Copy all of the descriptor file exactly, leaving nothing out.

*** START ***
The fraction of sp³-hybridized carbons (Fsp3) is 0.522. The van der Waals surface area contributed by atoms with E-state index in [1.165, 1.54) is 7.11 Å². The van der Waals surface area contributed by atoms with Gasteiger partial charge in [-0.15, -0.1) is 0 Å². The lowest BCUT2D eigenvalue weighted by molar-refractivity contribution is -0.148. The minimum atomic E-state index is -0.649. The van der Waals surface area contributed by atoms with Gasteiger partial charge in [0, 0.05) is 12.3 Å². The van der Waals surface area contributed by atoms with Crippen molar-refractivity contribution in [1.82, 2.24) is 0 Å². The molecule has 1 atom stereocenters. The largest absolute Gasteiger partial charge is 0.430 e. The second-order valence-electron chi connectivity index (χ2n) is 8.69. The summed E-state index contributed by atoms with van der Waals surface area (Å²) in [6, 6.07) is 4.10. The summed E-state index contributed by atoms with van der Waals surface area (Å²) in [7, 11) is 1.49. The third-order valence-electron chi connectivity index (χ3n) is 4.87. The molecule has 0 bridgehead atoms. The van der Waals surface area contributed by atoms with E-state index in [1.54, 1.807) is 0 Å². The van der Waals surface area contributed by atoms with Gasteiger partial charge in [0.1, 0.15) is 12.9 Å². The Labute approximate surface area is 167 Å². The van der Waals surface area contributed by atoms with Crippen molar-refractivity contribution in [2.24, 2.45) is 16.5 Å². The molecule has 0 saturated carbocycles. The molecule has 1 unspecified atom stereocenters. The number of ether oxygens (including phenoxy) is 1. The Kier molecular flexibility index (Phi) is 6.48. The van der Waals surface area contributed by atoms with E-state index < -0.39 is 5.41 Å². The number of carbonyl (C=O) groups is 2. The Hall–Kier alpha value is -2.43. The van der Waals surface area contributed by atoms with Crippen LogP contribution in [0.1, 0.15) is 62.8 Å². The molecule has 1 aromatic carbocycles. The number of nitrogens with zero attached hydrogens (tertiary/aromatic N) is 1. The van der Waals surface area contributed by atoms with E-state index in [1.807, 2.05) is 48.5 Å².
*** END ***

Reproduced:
The fraction of sp³-hybridized carbons (Fsp3) is 0.522. The van der Waals surface area contributed by atoms with E-state index in [1.165, 1.54) is 7.11 Å². The van der Waals surface area contributed by atoms with Gasteiger partial charge in [-0.15, -0.1) is 0 Å². The lowest BCUT2D eigenvalue weighted by molar-refractivity contribution is -0.148. The minimum atomic E-state index is -0.649. The van der Waals surface area contributed by atoms with Gasteiger partial charge in [0, 0.05) is 12.3 Å². The van der Waals surface area contributed by atoms with Crippen molar-refractivity contribution in [1.82, 2.24) is 0 Å². The molecule has 1 atom stereocenters. The largest absolute Gasteiger partial charge is 0.430 e. The second-order valence-electron chi connectivity index (χ2n) is 8.69. The summed E-state index contributed by atoms with van der Waals surface area (Å²) in [6, 6.07) is 4.10. The summed E-state index contributed by atoms with van der Waals surface area (Å²) in [7, 11) is 1.49. The third-order valence-electron chi connectivity index (χ3n) is 4.87. The molecule has 0 bridgehead atoms. The van der Waals surface area contributed by atoms with E-state index in [1.54, 1.807) is 0 Å². The van der Waals surface area contributed by atoms with Gasteiger partial charge in [0.1, 0.15) is 12.9 Å². The Labute approximate surface area is 167 Å². The van der Waals surface area contributed by atoms with Crippen molar-refractivity contribution in [2.24, 2.45) is 16.5 Å². The molecule has 0 saturated carbocycles. The molecule has 1 unspecified atom stereocenters. The number of ether oxygens (including phenoxy) is 1. The Kier molecular flexibility index (Phi) is 6.48. The van der Waals surface area contributed by atoms with E-state index < -0.39 is 5.41 Å². The number of carbonyl (C=O) groups is 2. The Hall–Kier alpha value is -2.43. The van der Waals surface area contributed by atoms with Crippen LogP contribution in [0.1, 0.15) is 62.8 Å². The molecule has 1 aromatic carbocycles. The number of nitrogens with zero attached hydrogens (tertiary/aromatic N) is 1. The van der Waals surface area contributed by atoms with E-state index in [1.807, 2.05) is 48.5 Å².